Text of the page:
When a Truck is Not Just a Truck: Part Two

In part one of this series, we discussed the common misconception that for a vehicle to be considered a commercial motor vehicle, it has to be an 18-wheeler. In reality, numerous different types and classifications of vehicles are considered commercial motor vehicles – and hiring an attorney who fails to understand the impact that this can have on your motor vehicle accident can be devastating.

What are the different rules and regulations that apply to the truck that caused my motor vehicle accident? 

Depending on the type and size of the vehicle that caused your accident, the vehicle and its driver can be subject to various state and federal regulations. All too often, owners and operators of commercial motor vehicles do not comply with these rules and regulations, leading to tragic results. Companies frequently think that the rules and regulations do not apply to them because the vehicles in their fleet may not require a commercial driver’s license to operate. This is not true. As discussed in part one of this series, vehicles over 26,001 pounds require a CDL to operate, but that does not mean that a vehicle over 10,001 pounds is not a commercial motor vehicle even though a CDL is not required.

Any company that operates a commercial motor vehicle must register with state and/or federal trucking authorities and agree to follow all applicable rules and regulations. This means that any company which operates commercial motor vehicles, regardless of size, must:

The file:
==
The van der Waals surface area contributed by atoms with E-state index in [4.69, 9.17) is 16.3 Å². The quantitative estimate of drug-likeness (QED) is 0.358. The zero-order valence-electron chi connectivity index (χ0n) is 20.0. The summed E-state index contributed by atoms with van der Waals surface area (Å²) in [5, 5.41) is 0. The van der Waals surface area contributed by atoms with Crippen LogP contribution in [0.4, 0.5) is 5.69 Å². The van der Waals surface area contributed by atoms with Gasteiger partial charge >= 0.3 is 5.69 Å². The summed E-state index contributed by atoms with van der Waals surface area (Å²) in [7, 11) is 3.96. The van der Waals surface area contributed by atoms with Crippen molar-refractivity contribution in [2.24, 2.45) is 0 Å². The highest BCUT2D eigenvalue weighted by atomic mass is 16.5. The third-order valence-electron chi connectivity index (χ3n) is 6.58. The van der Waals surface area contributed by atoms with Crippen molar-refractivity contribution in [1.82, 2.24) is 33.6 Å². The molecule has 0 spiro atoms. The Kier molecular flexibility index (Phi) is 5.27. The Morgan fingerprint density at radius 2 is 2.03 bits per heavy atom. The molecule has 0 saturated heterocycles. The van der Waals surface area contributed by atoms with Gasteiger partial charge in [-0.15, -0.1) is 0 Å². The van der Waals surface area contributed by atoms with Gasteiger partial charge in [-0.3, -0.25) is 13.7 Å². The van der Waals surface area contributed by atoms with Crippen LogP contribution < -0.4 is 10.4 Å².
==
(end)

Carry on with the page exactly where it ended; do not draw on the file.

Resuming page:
With only a few exceptions, most Federal Motor Carrier Safety Regulations apply to commercial motor vehicles that do not require a CDL to operate.

Why are these rules and regulations critical to my truck accident case?

Crashes involving commercial motor vehicles can have serious, life-altering effects on those involved. The sheer weight and size of a commercial motor vehicle means that they are harder to maneuver, harder to stop, and cause a great deal of damage when they collide with another vehicle. The Federal Motor Carrier Safety Regulations were put in place to protect the other drivers on the road from the harm that these vehicles could cause if not operated in a safe manner. Unfortunately, companies that do not operate vehicles over 26,001 pounds and do not employ drivers with commercial driver’s licenses regularly disregard the FMCSR or their state equivalent and put drivers on the road who are not qualified, undertrained, or overworked. Suppose a driver is not adequately trained in operating a commercial motor vehicle. In that case, they may not understand critical things such as the increased stopping distance, the difficulties associated with changing lanes, or the blind spots of the vehicle. If a driver is overworked, meaning they exceeded the hours of service allowed for a driver of a commercial motor vehicle, it can lead to a dangerously fatigued driver being on the road.


It is important to hire an attorney who understands not only the rules and regulations that apply to your truck accident case, but also an attorney who knows how to get the documents and evidence needed to prove why the company at fault for your accident did not follow those regulations. If you have been injured in an accident involving a truck or commercial motor vehicle, contact us at 404-800-1156 to discuss how we can help you with your case.

2021-06-22T14:11:04-04:00